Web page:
IIR Colloquium Series: Michael Clemens
Policy of Crisis: The Effect of Lawful Migration Channels on Unlawful Migration at the US Southwest Border, 2011–2023
Tuesday, April 9, 2024 1:00 PM to 2:00 PM EDT
Commerce Building, #2006
US officials create substantial numbers of lawful channels for irregular migrants to cross the Southwest border, such as for asylum seekers. Michael Clemens estimates the effect of these lawful channels (at Ports of Entry) on unlawful border crossing (between Ports of Entry). This effect is ambiguous in theory: Lawful channels in principle could encourage migrants to substitute away from unlawful channels, but could also encourage more arrivals at the border overall, with an offsetting effect on unlawful crossing. Clemens studies the full universe of 10,891,565 initially inadmissible migrants encountered there from October 2011 through July 2023, using the method of Local Projections to quantify the relationship between expansions in lawful channels and subsequent trends in unlawful crossing. Expanded lawful channels cause reduced unlawful crossings, an effect that grows over time. A ten percent expansion in lawful channels, after ten months, causes a three percent reduction in unlawful crossing. This deterrent effect explains 7–12 percent of the overall variance in unlawful crossings between 2011 and 2023, suggesting that pressure from unlawful border crossings is heightened by a lack of lawful channels as Ports of Entry.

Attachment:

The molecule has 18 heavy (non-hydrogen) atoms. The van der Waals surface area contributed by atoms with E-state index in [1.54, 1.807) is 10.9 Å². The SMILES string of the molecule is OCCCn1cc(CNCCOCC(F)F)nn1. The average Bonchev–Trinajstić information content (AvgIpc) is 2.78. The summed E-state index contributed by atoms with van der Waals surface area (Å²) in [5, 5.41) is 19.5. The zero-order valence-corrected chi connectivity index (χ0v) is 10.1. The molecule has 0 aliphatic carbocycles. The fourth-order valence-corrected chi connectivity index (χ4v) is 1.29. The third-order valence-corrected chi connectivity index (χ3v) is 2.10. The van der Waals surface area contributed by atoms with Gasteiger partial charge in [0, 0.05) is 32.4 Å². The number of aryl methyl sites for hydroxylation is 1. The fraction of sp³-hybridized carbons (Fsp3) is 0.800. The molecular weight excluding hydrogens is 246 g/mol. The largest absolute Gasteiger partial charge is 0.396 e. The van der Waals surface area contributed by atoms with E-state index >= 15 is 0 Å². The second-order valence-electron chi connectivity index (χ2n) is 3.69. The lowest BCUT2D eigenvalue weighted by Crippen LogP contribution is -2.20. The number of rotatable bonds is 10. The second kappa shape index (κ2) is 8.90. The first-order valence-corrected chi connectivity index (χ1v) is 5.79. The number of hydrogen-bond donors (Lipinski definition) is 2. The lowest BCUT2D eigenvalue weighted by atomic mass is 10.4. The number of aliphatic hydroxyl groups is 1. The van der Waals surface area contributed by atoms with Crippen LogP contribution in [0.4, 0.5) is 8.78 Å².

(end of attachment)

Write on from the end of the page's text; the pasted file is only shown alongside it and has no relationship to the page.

Michael A. Clemens is a professor in the Department of Economics at George Mason University and a nonresident senior fellow at the Peterson Institute for International Economics since 2023.